Whole Foods Is Competing With Traditional Stores Like Never Before


As Whole Foods starts to compete on price as well as quality, traditional grocery stores should be very scared.


The Austin-based chain — once jokingly known as "whole paycheck" — is increasingly benefiting from economies of scale, meaning that things get cheaper when it buys in larger quantities, as Kyle Stock points out in Bloomberg Businessweek.

With lower prices and more sales, Whole Foods has been able to penetrate smaller or less affluent cities, like South Bend, Indiana and Detroit.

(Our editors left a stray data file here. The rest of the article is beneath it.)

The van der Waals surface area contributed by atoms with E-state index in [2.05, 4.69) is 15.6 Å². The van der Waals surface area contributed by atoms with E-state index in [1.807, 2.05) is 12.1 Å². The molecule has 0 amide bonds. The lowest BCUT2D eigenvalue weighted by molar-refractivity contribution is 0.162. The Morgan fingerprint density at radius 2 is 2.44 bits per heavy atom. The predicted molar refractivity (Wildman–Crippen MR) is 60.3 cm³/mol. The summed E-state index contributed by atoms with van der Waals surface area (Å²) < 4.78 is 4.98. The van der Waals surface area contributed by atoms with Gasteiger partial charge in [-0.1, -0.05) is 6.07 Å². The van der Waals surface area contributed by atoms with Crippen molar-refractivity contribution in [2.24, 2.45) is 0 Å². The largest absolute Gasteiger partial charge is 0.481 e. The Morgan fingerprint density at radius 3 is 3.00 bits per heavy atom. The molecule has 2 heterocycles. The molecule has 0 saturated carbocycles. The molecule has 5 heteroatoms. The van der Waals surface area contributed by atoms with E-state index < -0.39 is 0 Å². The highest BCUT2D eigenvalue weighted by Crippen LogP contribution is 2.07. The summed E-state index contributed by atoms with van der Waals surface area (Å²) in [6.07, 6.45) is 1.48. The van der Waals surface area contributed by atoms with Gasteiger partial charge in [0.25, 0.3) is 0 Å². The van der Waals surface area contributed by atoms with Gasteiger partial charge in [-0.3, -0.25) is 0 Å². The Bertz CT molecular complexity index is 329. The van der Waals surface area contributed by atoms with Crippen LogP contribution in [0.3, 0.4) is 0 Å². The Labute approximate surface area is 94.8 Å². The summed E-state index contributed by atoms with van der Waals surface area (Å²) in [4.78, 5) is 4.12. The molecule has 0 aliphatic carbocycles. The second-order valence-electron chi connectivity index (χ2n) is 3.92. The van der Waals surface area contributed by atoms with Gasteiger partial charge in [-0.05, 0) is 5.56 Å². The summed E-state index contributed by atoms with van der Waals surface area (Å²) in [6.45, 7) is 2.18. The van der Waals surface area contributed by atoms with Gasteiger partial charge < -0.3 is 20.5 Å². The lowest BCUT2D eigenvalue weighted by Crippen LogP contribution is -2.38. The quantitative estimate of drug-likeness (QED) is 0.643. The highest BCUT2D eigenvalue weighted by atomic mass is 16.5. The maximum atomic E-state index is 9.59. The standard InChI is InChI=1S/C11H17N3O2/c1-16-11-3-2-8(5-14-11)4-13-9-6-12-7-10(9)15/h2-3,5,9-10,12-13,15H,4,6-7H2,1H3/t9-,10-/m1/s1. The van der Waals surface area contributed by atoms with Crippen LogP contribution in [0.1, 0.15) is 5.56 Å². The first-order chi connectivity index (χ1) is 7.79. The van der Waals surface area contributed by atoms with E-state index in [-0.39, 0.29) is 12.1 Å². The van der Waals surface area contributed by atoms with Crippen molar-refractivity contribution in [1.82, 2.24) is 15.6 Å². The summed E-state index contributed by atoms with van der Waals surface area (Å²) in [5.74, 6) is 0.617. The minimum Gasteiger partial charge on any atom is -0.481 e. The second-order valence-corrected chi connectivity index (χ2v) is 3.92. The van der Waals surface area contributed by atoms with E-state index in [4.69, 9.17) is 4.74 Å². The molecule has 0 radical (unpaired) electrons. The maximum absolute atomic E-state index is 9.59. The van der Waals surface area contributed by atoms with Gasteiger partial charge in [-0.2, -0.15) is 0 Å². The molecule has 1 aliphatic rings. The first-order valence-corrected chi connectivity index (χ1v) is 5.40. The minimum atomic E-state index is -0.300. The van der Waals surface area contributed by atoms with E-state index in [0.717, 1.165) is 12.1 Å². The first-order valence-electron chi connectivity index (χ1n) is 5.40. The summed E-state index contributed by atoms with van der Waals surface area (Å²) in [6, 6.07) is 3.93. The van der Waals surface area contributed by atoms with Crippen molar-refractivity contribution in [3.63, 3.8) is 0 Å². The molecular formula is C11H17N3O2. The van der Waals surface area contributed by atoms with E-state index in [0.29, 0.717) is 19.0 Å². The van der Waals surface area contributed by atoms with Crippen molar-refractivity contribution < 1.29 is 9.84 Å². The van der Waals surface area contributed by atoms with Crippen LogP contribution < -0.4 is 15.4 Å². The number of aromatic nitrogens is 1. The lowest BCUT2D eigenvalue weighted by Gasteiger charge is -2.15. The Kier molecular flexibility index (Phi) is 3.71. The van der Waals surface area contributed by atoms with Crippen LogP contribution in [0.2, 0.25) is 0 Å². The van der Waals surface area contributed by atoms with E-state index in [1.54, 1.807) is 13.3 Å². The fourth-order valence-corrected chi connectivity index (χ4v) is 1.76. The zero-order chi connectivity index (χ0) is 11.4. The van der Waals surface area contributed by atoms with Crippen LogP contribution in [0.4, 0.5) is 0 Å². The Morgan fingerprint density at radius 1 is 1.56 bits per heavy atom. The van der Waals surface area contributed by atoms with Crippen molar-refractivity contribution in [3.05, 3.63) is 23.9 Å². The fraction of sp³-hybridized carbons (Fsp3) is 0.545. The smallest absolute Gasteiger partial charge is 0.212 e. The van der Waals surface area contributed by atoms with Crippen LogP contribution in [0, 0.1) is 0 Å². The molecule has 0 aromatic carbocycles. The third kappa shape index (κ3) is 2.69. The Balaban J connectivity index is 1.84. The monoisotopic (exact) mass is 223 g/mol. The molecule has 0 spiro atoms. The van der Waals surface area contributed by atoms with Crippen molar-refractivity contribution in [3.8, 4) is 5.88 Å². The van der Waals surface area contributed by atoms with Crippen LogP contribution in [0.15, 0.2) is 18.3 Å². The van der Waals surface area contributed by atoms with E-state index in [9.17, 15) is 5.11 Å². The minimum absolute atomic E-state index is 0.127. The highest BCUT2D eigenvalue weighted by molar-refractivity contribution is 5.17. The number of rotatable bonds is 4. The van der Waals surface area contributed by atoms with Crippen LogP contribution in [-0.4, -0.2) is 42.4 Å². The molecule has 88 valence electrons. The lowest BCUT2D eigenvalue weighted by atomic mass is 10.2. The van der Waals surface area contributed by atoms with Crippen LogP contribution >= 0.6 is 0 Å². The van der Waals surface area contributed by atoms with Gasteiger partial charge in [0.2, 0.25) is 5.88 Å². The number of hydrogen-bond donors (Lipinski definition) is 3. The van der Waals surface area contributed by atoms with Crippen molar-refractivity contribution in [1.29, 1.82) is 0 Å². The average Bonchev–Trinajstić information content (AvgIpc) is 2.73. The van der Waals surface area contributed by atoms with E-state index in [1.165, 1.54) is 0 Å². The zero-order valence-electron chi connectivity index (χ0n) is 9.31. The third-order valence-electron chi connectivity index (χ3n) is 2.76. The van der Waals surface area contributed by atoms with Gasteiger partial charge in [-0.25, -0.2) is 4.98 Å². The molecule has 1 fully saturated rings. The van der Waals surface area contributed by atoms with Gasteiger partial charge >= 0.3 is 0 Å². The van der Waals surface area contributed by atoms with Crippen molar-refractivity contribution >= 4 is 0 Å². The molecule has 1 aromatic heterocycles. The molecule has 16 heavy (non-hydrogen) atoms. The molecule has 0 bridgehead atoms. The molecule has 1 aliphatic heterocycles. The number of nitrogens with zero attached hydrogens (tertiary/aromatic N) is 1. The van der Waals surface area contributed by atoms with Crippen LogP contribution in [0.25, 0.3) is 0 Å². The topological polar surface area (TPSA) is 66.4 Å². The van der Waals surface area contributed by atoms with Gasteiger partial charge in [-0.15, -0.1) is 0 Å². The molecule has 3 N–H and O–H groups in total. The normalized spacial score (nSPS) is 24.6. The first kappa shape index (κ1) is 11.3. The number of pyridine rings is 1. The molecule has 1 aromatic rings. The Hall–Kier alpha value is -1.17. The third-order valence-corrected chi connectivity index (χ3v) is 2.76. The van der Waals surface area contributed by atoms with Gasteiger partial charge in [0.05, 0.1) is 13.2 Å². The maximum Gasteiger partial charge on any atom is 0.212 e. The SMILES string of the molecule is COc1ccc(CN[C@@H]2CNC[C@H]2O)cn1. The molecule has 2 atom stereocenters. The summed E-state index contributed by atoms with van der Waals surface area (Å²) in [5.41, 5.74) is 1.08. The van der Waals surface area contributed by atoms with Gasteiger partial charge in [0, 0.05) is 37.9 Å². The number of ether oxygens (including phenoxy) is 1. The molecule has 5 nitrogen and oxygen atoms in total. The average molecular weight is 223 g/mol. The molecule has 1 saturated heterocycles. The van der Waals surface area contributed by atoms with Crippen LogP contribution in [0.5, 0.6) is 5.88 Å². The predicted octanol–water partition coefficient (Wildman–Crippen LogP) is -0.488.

The brand still has a ways to go, with 349 stores compared to 1,678 for Safeway and 2,435 for Kroger, but it's getting there.

The stock market agrees. Whole Foods stock trades at a 38.35 price-to-earnings ratio, compared with Kroger's 12.51, which means that investors expect quite a lot more growth.


At the same time, Whole Foods maintains the highest sales per square foot in the industry.

"If we can be relevant on price, we can get to the quality conversation that we really want to have," co-CEO Walter Robb told Fortune.